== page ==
Pro Gaming thoughts and interview with CiJi Thornton aka StarSlay3r

I always liked gaming, especially with some friends at school a long time ago. I liked playing on the NES, SNES, Amiga, C64 even though I didn’t have any of those consoles back then. But it was cool to gather around (usually with one person) and experience a game together, even if it didn’t have a multiplayer part.

My first console was the portable Gameboy which you could have some multiplayer sessions with if you had the games, a link cable and people to play them with. As there was usually one of those three parts missing, there wasn’t much going on in that department.

Only when I got a rather new IBM PC (486 with 25 Mhz, 4 MB RAM, 120 MB hard disc; at least these are the specs I remember), gaming started a bit more serious and time consuming. Although I wouldn’t consider my gaming skills over-the-top-great (translate: not so good), I invested quite a lot of time in the games, trying out different genres. After all it was in the early 90ies when I was around 10 or so. Of course my mom bought the computer for school work purposes, but you know how it is…

Now the internet was in its early stage and people wouldn’t really use it because it was too slow and too expensive. But what they used was LAN (=local area network) system, so you could connect a lot of PCs and compete against each other. I guess this explaining sounds a bit like talking on the history channel as it’s been quite some time (even though LAN is not a thing of the past, but it was pretty new for me and some others at that particular time and place).

Anyway, groundbreaking games like the first-person-shooter “Doom” (which was put off the shelves because of German censorship) and “Command & Conquer” or “StarCraft” were the things people played at LAN-parties. Only thing was: I was never really so much into it that I attended these events. There were also some at school at night when it closed (of course with the public authorities giving their consent). I guess I’ve never really cared too much about the competitive element of gaming on the grand scale, even though going on a rampage in “Doom” with two other people in a friend’s house was kind of cool.

Of course I was always interested in what direction this was going, especially when the first pro gaming leagues in Germany turned up, having “Quake” (another game which the censorship of Germany made disappear from the shelves) matches and other Blizzard games on the competition list.

Then again it was never really that big in Germany like in other countries, especially in Korea where today playing StarCraft is considered a national sport. It’s another indication of how games are accepted by countries and their people. Gaming has already become a part of culture. Unfortunately Germany is (with so many other things) a bit slow on that subject and prejudiced in many ways (something which needs a blog entry of its own).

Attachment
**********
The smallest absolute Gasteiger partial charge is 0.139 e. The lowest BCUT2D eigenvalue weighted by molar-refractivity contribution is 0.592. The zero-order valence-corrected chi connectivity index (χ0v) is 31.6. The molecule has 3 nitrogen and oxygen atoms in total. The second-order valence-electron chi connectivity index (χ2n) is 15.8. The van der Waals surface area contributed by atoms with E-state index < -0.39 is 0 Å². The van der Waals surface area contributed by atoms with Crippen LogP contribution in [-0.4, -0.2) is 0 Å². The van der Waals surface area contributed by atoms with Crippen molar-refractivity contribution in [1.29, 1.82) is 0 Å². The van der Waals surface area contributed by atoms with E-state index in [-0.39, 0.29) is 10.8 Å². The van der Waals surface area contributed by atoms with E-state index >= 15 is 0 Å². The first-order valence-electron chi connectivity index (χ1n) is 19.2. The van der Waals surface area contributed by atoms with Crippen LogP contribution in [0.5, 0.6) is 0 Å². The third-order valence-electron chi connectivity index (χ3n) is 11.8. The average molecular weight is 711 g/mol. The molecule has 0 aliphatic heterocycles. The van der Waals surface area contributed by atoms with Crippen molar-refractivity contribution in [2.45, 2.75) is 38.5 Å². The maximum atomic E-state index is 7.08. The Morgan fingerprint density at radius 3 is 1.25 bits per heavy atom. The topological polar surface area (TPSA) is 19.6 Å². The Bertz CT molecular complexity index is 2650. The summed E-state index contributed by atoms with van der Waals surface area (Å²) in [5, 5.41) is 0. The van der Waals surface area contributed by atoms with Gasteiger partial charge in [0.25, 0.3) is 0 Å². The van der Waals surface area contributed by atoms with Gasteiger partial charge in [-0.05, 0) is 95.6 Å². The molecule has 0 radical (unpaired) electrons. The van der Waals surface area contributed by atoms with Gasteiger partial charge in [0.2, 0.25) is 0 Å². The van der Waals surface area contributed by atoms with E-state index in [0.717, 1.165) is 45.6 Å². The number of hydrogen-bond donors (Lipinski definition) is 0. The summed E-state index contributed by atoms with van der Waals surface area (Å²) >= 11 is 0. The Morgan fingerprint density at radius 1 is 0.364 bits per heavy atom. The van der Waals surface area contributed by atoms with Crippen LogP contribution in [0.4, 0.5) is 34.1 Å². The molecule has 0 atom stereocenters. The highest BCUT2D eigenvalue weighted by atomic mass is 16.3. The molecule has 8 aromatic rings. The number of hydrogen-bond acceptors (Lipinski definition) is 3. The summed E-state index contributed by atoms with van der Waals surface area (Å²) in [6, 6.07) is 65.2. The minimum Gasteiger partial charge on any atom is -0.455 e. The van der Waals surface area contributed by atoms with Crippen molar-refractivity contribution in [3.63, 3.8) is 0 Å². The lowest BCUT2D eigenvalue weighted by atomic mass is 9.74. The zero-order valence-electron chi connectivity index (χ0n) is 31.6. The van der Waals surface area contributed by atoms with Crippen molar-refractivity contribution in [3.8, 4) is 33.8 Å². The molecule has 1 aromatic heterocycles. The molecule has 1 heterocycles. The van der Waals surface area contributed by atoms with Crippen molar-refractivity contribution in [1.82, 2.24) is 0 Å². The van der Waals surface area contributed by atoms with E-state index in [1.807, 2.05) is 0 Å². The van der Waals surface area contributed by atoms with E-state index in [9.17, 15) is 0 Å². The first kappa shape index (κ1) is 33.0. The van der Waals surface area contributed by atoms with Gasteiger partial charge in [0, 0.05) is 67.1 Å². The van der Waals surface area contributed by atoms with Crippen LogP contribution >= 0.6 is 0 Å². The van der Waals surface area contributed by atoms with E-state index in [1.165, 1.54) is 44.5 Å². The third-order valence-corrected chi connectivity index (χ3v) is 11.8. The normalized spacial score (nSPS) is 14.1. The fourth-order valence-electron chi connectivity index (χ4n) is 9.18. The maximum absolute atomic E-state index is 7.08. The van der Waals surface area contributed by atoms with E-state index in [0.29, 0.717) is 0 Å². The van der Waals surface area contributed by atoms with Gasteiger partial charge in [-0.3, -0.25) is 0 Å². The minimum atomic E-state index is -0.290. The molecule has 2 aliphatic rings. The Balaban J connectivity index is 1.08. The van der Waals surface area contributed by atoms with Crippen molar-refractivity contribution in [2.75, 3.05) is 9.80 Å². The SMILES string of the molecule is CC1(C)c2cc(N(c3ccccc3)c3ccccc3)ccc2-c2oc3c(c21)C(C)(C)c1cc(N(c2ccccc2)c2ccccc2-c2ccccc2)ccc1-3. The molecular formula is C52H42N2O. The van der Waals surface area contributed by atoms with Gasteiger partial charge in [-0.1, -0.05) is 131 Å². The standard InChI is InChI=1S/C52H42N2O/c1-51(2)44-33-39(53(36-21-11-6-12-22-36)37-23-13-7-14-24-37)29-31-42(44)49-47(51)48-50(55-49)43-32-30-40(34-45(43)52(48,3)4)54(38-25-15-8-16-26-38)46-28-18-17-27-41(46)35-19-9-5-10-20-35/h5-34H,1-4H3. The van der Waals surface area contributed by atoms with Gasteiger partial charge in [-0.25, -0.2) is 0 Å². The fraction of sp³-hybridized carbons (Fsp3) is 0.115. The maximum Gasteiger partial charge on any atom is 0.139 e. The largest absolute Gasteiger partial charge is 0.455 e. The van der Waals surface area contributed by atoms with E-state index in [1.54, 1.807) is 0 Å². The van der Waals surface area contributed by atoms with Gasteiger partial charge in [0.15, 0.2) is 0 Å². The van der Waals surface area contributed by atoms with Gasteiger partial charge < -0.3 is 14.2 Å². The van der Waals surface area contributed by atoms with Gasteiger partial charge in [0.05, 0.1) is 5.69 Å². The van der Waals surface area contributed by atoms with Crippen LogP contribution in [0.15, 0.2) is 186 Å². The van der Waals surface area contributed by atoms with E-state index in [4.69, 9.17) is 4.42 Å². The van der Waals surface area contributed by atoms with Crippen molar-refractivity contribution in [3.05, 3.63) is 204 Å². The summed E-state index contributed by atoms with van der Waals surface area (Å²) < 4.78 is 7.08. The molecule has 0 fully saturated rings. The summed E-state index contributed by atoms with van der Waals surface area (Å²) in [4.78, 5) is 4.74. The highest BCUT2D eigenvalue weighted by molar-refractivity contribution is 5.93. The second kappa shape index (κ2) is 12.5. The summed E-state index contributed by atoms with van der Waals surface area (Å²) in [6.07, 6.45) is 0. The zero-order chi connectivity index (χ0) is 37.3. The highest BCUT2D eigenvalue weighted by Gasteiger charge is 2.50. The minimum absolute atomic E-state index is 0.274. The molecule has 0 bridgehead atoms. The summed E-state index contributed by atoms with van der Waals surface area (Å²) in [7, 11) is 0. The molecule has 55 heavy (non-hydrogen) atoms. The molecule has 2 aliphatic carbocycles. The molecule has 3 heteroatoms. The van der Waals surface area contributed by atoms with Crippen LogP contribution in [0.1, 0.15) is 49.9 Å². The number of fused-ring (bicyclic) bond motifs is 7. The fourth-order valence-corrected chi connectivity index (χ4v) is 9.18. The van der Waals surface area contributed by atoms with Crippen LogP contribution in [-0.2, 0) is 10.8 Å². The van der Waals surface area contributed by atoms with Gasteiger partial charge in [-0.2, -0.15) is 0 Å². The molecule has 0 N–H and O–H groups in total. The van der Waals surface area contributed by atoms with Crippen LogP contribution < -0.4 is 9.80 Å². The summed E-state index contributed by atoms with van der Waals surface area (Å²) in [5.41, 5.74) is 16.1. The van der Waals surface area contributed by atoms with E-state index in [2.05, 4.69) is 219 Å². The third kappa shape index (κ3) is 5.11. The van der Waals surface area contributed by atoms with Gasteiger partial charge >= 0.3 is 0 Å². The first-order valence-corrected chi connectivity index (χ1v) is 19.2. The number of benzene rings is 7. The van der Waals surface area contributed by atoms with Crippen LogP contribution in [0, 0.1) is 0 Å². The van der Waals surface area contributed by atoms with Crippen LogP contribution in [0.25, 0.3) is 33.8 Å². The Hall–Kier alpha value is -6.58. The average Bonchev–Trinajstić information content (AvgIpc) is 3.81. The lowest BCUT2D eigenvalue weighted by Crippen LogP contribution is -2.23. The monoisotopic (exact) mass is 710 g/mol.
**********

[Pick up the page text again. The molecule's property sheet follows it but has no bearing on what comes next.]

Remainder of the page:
I myself have the highest esteem for people who are spending all their time and energy making games and also for those who play these games excessively, with or without getting paid. I consider pro gaming (as far as my limited scope makes it possible) as a sport because it needs such fast reflexes, especially with eye-hands-coordination, that I’m always fascinated how people can be so good at games I played for some time (for the storytelling parts) and I rarely play now.

I was very lucky to have watched an American female pro gamer at the Instant Action booth at the Gamescom 2010. I was even happier to get a spontaneous interview with her. As pro gaming isn’t really my expertise and some questions were quickly made up as the interview went along, I hope I’d be forgiven if it’s not your usual well-researched or organized interview. So without further ado, here’s a transcription of my interview with pro gamer CiJi Thornton aka StarSlay3r:

When did you start playing videogames?
When I was 4 years old.

How old are you now?
26.

What games console did you own and which games did you play back then?
The NES, mainly Mario titles. But I also played coin-up games in the arcade, like “DDR” (=Dance Dance Revolution) and Konami’s “Guitar Freaks” later on.

When did you start your pro gaming career?
I started competing in 1999 and went pro 4 years ago.

What genres/games did you specialise on?
Rhythm-Action (like “Guitar Hero”), Racing (like “Need for Speed Shift”), Beat’em’Up (like “Street Fighter IV”).

How do you actually earn money with your gaming?
I promote other companies by wearing their outfits, accessories. But I only chose those which fit my gaming style and personality. I don’t run around and put everything on just to make more money. I also appear in TV shows, participate in competitions and have exclusive performance contracts, like at the Gamescom. Usually the companies contact me.

How does your time schedule for practicing look like?
It’s usually 20-hours-gaming per week, although if an event like a competition is coming up, it can be up to 60 hours. I often go to arcades during night-time when there are most people around. I then sleep during the day, until 2-3 pm or soand continue gaming ’til night time.